Twentieth Century Foxes Twelve centenarians reflect on women' progress an offer advice.
Time Capsule Capturing the century through the objects that changed women's lives
Women on The Verge of 2000

Ms.CELLANEOUS
-Just the Facts
-Word: (My) Lord
-Weightlifter
-Have You Seen This Potato?

What About Tomorrow?>by Marcia Ann Gillespie
YOUR WORK:
-Go Figure: Wag Gap Wrangling
-Why the Consulting Business Is Becoming Woman Friendly
-Women Architects: If You Build It
-Worknotes
Who Knew? A compendium of women's deeds, feats, and innovations
ARTS:
-Great Leaps Forward -Artswatch
Being There A look back at the events that shaped and changed America during the twentieth century
BOOKS:
-Novel Companions: Writers on Books They Treasure

- Editor's Page
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- Making Waves
- No Comment

NEWS
- Activists: The Bottom Line for '99
-Liberte, Egalite, Parite
-NOW Does Hollywood
-Opinion: Abortion and Crime
-Women on the Verge of 2000
-Mexico City's Women Traffic Cops
-Opinion: Guns and Lobsters
-Indian Women Sue Canadian Feds
- Under Fire: The Year of the Gun
 
 

 

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TIME SAVERS In 1901, it was spin city for women when the electric washing machine transformed their lives from dudsville to sudsville. The burdensome task of food preparation--which almost always fell to women--got a bit easier in 1924, when naturalist Clarence Birdseye introduced FROZEN FOOD into the kitchen and the lexicon. It finally gave women what they'd had little of before--time. With Earl Tupper's 1946 introduction of plastic storage containers knows as TUPPERWARE, leftovers got new life and millions of women got a source of income selling Tupper-goods. By 1998, a Tupperware party was being held somewhere in the world every 2.2 seconds.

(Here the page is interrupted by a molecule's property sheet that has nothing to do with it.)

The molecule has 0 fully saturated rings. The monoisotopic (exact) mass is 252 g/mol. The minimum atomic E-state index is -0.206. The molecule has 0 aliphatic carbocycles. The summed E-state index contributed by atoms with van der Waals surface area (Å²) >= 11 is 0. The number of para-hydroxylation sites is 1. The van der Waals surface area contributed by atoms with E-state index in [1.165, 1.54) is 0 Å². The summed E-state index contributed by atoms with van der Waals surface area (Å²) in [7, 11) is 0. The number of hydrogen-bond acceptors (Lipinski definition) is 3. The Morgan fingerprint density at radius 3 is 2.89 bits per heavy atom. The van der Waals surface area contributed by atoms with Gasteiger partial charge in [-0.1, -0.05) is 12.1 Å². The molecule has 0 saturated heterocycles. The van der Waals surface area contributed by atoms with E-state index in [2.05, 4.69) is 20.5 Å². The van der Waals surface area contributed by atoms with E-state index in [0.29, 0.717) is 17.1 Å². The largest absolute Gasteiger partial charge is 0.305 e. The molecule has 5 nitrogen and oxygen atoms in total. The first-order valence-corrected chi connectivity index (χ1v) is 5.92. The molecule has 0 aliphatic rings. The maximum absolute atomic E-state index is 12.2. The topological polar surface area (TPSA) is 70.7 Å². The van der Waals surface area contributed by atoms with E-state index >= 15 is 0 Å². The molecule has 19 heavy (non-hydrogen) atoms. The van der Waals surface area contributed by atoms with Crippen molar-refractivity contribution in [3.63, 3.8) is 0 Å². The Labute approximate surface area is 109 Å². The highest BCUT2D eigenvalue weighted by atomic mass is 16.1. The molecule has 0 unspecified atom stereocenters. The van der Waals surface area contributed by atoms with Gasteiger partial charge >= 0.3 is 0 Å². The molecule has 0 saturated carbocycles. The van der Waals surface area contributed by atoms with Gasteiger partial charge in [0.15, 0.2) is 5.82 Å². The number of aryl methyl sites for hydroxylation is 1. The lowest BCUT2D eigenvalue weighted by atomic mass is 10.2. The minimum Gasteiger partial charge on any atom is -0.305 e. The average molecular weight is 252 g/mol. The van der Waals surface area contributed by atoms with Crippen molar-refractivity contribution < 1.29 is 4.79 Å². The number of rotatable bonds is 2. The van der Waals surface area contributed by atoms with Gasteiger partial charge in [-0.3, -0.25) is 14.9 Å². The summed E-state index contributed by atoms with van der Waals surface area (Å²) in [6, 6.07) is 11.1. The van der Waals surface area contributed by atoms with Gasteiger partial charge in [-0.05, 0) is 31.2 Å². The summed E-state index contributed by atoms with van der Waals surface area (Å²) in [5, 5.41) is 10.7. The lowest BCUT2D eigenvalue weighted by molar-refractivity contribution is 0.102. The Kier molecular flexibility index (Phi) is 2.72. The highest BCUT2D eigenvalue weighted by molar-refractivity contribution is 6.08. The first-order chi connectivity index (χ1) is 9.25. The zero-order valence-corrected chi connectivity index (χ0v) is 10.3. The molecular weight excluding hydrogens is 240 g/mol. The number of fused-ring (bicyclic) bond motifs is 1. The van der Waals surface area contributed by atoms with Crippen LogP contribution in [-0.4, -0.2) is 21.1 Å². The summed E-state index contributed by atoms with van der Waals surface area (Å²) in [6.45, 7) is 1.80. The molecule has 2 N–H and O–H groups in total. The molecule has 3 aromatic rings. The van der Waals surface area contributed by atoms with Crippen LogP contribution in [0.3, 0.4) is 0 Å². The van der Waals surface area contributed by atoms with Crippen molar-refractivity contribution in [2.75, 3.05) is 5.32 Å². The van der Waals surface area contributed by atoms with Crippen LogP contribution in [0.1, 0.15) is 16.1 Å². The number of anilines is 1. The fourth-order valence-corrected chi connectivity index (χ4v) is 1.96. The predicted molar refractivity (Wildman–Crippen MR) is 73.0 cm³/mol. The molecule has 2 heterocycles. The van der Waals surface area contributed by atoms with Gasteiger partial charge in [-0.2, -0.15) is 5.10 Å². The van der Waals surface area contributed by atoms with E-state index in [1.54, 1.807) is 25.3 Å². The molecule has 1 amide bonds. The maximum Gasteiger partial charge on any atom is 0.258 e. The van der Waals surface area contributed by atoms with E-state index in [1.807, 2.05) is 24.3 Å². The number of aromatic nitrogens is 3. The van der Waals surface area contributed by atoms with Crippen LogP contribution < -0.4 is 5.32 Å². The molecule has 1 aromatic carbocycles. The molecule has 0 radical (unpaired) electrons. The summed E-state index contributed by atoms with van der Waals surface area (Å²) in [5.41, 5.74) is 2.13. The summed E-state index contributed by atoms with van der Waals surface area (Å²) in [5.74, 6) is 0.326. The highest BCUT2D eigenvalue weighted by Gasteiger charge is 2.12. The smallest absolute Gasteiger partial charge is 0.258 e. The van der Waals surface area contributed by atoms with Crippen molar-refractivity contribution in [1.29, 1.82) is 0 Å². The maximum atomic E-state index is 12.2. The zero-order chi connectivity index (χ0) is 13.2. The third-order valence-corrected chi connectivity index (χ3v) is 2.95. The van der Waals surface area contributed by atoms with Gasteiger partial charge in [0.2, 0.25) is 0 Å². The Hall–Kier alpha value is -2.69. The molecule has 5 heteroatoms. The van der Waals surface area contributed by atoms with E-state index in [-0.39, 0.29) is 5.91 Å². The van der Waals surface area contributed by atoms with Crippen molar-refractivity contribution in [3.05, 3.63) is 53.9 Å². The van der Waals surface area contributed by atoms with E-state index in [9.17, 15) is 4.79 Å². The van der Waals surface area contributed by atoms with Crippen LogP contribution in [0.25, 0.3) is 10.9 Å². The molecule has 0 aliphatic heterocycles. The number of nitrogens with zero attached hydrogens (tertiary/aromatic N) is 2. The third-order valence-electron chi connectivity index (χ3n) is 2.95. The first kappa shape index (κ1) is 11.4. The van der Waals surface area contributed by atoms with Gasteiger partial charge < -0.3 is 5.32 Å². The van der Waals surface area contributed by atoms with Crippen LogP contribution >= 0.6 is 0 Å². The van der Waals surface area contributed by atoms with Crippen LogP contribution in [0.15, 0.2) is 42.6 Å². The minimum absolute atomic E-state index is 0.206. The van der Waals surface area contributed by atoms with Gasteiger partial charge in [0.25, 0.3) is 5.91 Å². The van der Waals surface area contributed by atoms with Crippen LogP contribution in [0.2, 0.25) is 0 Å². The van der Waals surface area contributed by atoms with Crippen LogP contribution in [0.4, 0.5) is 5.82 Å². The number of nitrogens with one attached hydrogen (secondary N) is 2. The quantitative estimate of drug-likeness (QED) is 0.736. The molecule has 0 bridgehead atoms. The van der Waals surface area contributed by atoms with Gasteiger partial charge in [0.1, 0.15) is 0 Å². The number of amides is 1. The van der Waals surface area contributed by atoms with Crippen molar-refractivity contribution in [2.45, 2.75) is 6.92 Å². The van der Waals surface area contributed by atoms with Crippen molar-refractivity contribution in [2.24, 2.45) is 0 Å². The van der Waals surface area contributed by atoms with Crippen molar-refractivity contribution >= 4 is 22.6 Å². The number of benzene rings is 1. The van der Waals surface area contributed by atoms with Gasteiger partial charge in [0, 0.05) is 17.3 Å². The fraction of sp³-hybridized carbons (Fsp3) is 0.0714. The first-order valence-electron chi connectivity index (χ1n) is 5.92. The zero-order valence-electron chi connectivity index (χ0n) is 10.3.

HARDHAT The introduction of the Civil Rights Act of 1964 and quotas for federally funded projects in 1978 brought more and more women into traditionally male strongholds such as the construction trades. MORTARBOARD Since the beginning of the century, women have been scaling the ivory towers. In 1900, women made up one third of all college students. Today, it's more than half.
HARDHAT The introduction of the Civil Rights Act of 1964 and quotas for federally funded projects in 1978 brought more and more women into traditionally male strongholds such as the construction trades. MORTARBOARD Since the beginning of the century, women have been scaling the ivory towers. In 1900, women made up one third of all college students. Today, it's more than half.
A "ROSIE" POSTER Women proved that there was no job a man could do that a woman couldn't also do when they worked in the factories replacing America's man during World War II. Savoring their first taste of financial independence, many women found it hard to go back to housework after the war ended. MOUSE Clicker in hand, women in the eighties and nineties started to create global networks for organizing, activism, and online bonding.
INTERNATIONAL LADIES GARMENT WORKERS UNION LABEL The first union in an industry of primarily women, the ILGWU trumpeted the presence of women in the labor movement. Women proved themselves to be fierce agitators as they organized strikes and improved hours, wages, and safety conditions. At the close of the century, the union boasted 350,000 members. BUSINESS CARDS OF FORTUNE 500 CEOS By 1999, only three women headed Fortune 500 companies--proof positive that the glass ceiling exists. Though more women work for pay out of the home, there is still precious little room at the top.
 
           
     

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